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Performance in IOMark

We use our internal IOMark tool for low-level tests. Let’s begin with sequential reading.

Let’s compare the drives according to the speed at the beginning and end of the full-capacity partitions created on them.

Everything is neat and logical here. Three out of the four newcomers have almost identical speeds, the Hitachi 7K2000 falling behind. The latter drive has a typical ratio of speed at the beginning and end (2:1), which makes us think that it uses five lower-density platters. This is sad as we’d be much more interested in platters with a reduced diameter. The lower recording density must have helped Hitachi cut the manufacturing cost (by slackening up the quality requirements) and this must be more important for the company than an advantage in speed.

And what about cache access? That’s an interesting subject as we’ve got a HDD with a new, higher-bandwidth, interface. Let’s take a close look at the results.


Hitachi Deskstar 7K2000: work with the buffer

Let’s begin with the Hitachi 7K2000. This drive’s graph is so much different from what its predecessors showed (for example, the Deskstar 7K1000) that we suspected something was wrong with our testbed. Yet the results are correct and Hitachi’s HDDs have indeed changed their behavior dramatically. The read graph is quite a shock: instead of a smooth line that quickly rises up and then flattens out, the speed and size of the requested data block are almost directly proportional. And the speed is very low. We’d see the same graph in a random read test, but we’re reading from the cache here! Obviously, the HDD does not cache read requests at all. It is only on certain data block sizes that we see its speed jump up to an acceptable level.

Writing is better, yet far from perfect, either. We just can’t explain those wild fluctuations of speed.


Seagate Barracuda LP: work with the buffer


Seagate Barracuda XT, ICH7: work with the buffer

The Seagate Barracuda XT works with the buffer differently than its predecessor. We cannot say that it works better, though. The speed of writing large data blocks is much lower than the speed of reading them, and there are some problems with writing small data blocks. The resulting graph is rugged, with slowdowns on certain data block sizes. The speed of reading large blocks from the buffer has improved, but is not consistent, either.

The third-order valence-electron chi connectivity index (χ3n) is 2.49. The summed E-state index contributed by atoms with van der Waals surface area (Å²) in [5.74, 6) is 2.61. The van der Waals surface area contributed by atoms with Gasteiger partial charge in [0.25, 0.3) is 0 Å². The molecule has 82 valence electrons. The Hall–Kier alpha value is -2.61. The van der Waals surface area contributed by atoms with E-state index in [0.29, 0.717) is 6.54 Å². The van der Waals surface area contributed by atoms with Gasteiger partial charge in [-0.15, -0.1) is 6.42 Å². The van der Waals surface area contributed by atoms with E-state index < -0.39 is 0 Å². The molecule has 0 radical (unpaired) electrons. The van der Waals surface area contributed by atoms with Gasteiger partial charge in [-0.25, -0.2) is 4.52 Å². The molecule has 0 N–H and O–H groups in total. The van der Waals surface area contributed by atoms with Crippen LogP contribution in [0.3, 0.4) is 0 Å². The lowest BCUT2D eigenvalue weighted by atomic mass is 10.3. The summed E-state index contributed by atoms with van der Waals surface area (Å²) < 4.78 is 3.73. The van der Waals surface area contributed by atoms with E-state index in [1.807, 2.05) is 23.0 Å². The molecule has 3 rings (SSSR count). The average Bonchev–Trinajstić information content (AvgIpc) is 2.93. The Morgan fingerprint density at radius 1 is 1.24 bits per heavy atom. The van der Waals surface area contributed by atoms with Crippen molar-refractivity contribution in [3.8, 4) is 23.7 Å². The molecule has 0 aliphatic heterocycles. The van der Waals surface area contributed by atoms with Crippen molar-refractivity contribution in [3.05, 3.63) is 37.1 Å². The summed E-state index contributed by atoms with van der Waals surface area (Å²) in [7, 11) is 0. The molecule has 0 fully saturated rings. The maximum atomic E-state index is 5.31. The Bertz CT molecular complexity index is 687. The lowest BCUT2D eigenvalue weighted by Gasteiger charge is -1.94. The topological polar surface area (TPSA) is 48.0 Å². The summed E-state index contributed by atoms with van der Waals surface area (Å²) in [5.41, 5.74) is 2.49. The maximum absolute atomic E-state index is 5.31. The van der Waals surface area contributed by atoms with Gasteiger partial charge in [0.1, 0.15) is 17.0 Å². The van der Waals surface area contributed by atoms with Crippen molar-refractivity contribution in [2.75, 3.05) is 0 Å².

Seagate Barracuda XT, Marvell 9123: work with the buffer

And here is the loudly touted SATA 600. There is indeed a performance gain as the speed of reading has grown up to 300MBps. Perhaps that’s not much, but anyway. We don’t know if the speed is limited by the Marvell 9123 or the drive’s controller but we are sure that the mainboard’s controller has a very special approach to writing requests into the HDD’s cache: the speed of writing is lower than on the ICH7. Thus, the first implementation of the new SATA version is not blameless.

 

We carried out one more experiment. We took an ASUS P5WDG2 WS Pro mainboard and installed an add-on card with a Marvell 9123 controller into a PCIe x1 slot. An important notice: this mainboard has PCIe version 1.0 rather than 2.0 as in newer chipsets. Then we measured the speed of working with the disk buffer again.

The results are most illustrative: the PCIe bandwidth proves to be too low and the speed of reading from the buffer plummets to 200MBps. Both graphs go lower than the graphs recorded on the ICH7. It means the new high-speed SATA interface does not enjoy universal support as yet, and you should count in all the factors.

 

Later on, when this review was nearly complete, we got another add-on card with support for SATA 600 and USB 3.0. It differs from the above-described one in using four PCI Express lanes. We will leave USB 3.0 for an upcoming report and will focus on the Seagate Barracuda XT here.

Well, the PCI Express bus is wide enough here to allow for a speed of 350MBps when reading from the HDD’s cache. This is even better than with the mainboard-integrated controller, which must be limited by its bus, too. The speed of writing into the buffer remains low, though. This must be a peculiarity of the current version of the Marvell 9123 driver.


Western Digital Caviar Green: work with the buffer


Western Digital Caviar Black: work with the buffer


Western Digital RE4: work with the buffer

Compared with the previous drives’ results, Western Digital’s products deliver highly consistent performance. And we must note that their results are better than those of their opponents.

After the graphs, the comparative diagram does not have much to say. You can only learn that the SATA 600 interface in the Marvell 9123 implementation indeed improves the speed of reading from the buffer but worsens the speed of writing into it. Otherwise, the HDDs are all alike. The lack of details in the diagram negates the existing differences between the tested products.

 
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